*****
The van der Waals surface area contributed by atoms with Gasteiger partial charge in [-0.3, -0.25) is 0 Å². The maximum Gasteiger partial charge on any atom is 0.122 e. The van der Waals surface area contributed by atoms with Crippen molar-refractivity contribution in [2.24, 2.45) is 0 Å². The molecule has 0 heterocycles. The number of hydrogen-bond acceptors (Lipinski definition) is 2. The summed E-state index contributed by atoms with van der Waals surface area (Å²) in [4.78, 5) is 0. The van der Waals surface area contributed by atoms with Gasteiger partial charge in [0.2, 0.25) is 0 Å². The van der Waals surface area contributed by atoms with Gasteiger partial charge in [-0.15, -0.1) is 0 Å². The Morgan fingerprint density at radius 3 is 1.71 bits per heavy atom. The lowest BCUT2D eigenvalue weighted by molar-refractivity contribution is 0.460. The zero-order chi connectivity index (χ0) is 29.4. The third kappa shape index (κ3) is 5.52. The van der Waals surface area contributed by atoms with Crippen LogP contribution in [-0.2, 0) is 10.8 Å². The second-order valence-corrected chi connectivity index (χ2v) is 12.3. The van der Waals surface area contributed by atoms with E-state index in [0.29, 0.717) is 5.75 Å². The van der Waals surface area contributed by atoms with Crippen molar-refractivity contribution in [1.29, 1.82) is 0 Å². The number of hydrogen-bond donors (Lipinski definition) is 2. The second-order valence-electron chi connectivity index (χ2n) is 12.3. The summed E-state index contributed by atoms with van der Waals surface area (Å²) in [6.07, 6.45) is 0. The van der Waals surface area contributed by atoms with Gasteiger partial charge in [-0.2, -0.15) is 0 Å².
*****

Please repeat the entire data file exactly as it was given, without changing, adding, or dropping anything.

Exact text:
The van der Waals surface area contributed by atoms with Gasteiger partial charge in [-0.3, -0.25) is 0 Å². The maximum Gasteiger partial charge on any atom is 0.122 e. The van der Waals surface area contributed by atoms with Crippen molar-refractivity contribution in [2.24, 2.45) is 0 Å². The molecule has 0 heterocycles. The number of hydrogen-bond acceptors (Lipinski definition) is 2. The summed E-state index contributed by atoms with van der Waals surface area (Å²) in [4.78, 5) is 0. The van der Waals surface area contributed by atoms with Gasteiger partial charge in [0.2, 0.25) is 0 Å². The van der Waals surface area contributed by atoms with Gasteiger partial charge in [-0.15, -0.1) is 0 Å². The Morgan fingerprint density at radius 3 is 1.71 bits per heavy atom. The lowest BCUT2D eigenvalue weighted by molar-refractivity contribution is 0.460. The zero-order chi connectivity index (χ0) is 29.4. The third kappa shape index (κ3) is 5.52. The van der Waals surface area contributed by atoms with Crippen LogP contribution in [-0.2, 0) is 10.8 Å². The second-order valence-corrected chi connectivity index (χ2v) is 12.3. The van der Waals surface area contributed by atoms with E-state index in [0.29, 0.717) is 5.75 Å². The van der Waals surface area contributed by atoms with Crippen molar-refractivity contribution in [1.29, 1.82) is 0 Å². The number of hydrogen-bond donors (Lipinski definition) is 2. The second-order valence-electron chi connectivity index (χ2n) is 12.3. The summed E-state index contributed by atoms with van der Waals surface area (Å²) in [6.07, 6.45) is 0. The van der Waals surface area contributed by atoms with Gasteiger partial charge in [-0.2, -0.15) is 0 Å².